Home > R > Introducing the Lowry Plot

## Introducing the Lowry Plot

Here at the Health and Safety Laboratory* we’re big fans of physiologically-based pharmacokinetic (PBPK) models (say that 10 times fast) for predicting concentrations of chemicals around your body based upon an exposure. These models take the form of a big system of ODEs.

Because they contain many equations and consequently many parameters (masses of organs and blood flow rates and partition coefficients), it is important to do a sensitivity analysis on the model to determine which parameters are important and which are not. After all, it is tricky to accurately measure many of these parameters, so you need to know whether or not an error in a parameter will throw off the whole model.

How to do sensitivity analysis of an ODE-based model is a worthy topic of discussion, but not one I want to cover today. For now, it is sufficient to know the basic idea: you input different parameter combinations and see which parameters cause the model output to change the most.

For each parameter, the sensitivity analysis returns a main effect, which is the fraction of variance in model output accounted for by that parameter. Each parameter also has an interaction effect, which is the fraction of variance accounted for by that parameter’s interaction with all the other parameters. The main effect + interactions give the total effect for that parameter. Got it?

When I was working on this problem recently, I searched the literature for ways to display the results of the sensitivity analysis. “Draw a pie chart” it said. Not with less than 4 dimensions, thank you! “How about a bar chart?”, the literature suggested. How boring. It was clear that something better needed to be done.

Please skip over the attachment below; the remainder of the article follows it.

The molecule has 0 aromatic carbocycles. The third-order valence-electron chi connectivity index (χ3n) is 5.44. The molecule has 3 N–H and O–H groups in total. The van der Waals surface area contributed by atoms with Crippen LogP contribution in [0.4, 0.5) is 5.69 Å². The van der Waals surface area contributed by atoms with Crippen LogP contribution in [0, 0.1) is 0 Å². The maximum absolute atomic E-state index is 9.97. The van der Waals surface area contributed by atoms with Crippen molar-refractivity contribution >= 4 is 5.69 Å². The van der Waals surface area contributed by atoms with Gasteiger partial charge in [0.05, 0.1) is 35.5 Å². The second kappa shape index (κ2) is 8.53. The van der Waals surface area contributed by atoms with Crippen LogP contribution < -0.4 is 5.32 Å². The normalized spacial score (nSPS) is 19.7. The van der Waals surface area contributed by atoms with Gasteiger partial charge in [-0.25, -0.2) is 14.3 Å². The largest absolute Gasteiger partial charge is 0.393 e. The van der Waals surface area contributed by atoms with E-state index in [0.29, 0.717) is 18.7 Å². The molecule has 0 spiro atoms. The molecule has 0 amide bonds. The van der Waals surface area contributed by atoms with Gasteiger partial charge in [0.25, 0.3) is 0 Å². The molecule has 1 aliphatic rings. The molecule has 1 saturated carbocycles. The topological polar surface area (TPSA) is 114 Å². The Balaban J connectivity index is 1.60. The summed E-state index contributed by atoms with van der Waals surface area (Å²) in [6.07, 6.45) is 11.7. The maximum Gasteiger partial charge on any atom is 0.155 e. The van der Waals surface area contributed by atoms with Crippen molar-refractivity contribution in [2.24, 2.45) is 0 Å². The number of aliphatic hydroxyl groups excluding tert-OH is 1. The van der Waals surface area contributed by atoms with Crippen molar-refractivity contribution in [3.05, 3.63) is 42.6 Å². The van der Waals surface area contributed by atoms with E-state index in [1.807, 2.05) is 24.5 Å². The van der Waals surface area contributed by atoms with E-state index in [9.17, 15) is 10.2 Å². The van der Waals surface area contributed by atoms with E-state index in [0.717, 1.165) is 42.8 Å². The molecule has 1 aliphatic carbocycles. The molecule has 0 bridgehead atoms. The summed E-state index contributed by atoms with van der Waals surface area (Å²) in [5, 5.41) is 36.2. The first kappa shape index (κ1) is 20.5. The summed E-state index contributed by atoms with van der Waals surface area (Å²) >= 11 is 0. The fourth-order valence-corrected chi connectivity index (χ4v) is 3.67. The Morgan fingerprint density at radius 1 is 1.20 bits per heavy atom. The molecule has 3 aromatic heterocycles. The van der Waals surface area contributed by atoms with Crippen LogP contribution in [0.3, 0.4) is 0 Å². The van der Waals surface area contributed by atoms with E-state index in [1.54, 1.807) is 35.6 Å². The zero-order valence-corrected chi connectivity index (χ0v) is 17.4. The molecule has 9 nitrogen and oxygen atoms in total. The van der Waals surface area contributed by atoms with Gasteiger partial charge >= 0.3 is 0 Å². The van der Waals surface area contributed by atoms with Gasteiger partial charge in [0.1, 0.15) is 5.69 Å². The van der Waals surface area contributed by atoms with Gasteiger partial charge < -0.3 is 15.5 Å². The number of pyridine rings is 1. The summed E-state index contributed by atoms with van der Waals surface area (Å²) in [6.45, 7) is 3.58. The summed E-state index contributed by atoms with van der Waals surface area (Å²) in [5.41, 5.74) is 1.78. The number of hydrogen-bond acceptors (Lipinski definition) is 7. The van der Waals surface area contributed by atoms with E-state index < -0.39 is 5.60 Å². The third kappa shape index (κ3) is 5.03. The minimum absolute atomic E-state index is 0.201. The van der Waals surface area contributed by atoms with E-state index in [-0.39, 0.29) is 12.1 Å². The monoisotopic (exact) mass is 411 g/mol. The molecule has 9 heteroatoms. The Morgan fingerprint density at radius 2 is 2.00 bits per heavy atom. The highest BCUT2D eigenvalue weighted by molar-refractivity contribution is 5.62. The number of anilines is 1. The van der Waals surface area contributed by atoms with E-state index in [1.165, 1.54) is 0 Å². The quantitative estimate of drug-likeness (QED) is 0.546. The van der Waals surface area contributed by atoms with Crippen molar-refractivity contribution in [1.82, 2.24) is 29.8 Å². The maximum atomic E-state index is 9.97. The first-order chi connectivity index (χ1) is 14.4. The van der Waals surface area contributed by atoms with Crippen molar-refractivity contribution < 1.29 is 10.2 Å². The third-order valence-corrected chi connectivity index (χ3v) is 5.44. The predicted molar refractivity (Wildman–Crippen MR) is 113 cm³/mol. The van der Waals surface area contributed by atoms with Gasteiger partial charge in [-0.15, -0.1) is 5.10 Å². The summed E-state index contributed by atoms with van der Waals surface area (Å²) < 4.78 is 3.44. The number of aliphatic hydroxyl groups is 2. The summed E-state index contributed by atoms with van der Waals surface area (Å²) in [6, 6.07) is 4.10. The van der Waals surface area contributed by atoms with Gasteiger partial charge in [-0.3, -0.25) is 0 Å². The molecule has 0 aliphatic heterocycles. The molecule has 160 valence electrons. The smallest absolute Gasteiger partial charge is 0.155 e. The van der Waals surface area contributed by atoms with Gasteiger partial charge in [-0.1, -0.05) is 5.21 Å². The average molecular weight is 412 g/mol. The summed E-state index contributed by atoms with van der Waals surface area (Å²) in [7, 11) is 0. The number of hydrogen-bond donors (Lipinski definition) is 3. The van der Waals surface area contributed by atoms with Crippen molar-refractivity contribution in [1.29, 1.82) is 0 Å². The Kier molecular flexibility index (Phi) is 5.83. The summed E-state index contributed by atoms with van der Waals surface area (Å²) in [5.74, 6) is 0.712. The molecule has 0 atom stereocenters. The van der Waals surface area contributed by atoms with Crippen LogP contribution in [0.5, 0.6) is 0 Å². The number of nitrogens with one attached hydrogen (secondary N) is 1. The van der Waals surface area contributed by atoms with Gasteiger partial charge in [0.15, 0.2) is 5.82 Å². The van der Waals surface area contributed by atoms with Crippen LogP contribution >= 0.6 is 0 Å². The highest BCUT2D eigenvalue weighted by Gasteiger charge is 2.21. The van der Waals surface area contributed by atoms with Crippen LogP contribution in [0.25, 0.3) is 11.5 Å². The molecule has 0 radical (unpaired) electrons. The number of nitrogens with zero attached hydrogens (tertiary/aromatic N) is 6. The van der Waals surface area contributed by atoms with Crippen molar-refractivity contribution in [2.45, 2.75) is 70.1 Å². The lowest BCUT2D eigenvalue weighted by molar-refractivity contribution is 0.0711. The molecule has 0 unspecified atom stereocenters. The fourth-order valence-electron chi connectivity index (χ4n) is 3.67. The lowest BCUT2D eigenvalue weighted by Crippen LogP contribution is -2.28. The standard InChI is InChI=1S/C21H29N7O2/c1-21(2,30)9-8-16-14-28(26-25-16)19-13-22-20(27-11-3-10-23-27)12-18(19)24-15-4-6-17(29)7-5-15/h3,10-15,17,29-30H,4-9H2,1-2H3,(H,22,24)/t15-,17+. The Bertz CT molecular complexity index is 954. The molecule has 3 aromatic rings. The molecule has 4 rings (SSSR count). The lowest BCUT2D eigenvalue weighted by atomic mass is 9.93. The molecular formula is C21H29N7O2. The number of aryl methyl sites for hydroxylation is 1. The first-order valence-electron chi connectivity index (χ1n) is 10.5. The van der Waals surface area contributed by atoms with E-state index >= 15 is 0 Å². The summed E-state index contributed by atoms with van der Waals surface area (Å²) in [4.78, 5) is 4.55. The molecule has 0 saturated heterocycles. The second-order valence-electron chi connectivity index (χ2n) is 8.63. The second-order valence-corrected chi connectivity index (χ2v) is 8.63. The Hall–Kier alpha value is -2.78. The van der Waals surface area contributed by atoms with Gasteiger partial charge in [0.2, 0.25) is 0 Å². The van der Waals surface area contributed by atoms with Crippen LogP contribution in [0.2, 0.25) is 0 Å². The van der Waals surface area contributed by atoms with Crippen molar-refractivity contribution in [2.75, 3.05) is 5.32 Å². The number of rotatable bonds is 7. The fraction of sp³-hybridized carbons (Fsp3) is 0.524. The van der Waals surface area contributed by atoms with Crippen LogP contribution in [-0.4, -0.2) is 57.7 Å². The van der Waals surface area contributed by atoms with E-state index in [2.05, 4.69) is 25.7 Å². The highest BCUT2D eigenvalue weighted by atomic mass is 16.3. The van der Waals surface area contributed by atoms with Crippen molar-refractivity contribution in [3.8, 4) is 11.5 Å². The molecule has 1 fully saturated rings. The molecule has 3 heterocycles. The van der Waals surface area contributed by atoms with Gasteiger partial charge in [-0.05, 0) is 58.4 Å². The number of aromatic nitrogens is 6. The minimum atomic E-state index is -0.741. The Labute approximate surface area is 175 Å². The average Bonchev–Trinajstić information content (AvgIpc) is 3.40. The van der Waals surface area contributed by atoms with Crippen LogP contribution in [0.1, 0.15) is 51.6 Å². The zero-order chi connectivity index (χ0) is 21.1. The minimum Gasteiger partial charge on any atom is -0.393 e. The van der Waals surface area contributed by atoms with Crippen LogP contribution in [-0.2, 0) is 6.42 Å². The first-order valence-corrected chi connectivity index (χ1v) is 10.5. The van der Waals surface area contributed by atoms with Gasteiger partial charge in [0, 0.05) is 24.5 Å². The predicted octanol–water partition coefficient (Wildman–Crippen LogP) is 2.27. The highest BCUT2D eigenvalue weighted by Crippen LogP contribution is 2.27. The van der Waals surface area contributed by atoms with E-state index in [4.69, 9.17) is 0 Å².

Note that the plotting technique I’m about to describe is suitable for any sensitivity analysis, not just those of PBPK models.

The first step from the basic bar chart was to switch to a series of 3 Pareto plots for main effects, interactions and total effects. This was a big improvement, but having three graphs to look at was a pain.

I also tried a stacked bar chart for the total effects, but this still didn’t answer the most important question:

How many parameters should I include in my model?

This is a rather fuzzy question, but it is possible to restate it in a way that becomes solvable

What is the least number of parameters that I need to include to account for a given percentage of variance in my model?

It turns out that you don’t know an exact value for the amount of variance accounted for – you just know a range. The lower bound is the sum of the main effects of the parameters you include in the model. The upper bound is the sum of that total effects that you included. Actually we can do better than that. The effect of interactions are double counted (since each interaction is the interaction with all other parameters). So our second upper bound is that the included vairance can never exceed 100% minus the sum of all the main effects that we didn’t include.

I realise that there have been far too many long sentences in this post already, so I’ll skip to my solution. After some pondering, I realised that I could combine the Pareto plot with the stacked bar chart, which I call the Lowry Plot, named for the Lancashire artist – the resultant graph looks a lot like a smoke stack, of which he painted many. If you include the first 4 parameters then, reading up from the fourth bar, you account for between 85% and 90% of the variance. Conversely, to include at least 90% of the variance, you find the bar where the whole ribbon is above 90%. In this case you need the first six parameters.

To recreate this, here’s some sample data taken from a model of m-xylene. The important thing is that you need 3 columns: parameter name, main effect and interaction.

```library(ggplot2)

m_xylene_data <- data.frame(
Parameter = c(
"BW", "CRE", "DS", "KM", "MPY", "Pba", "Pfaa",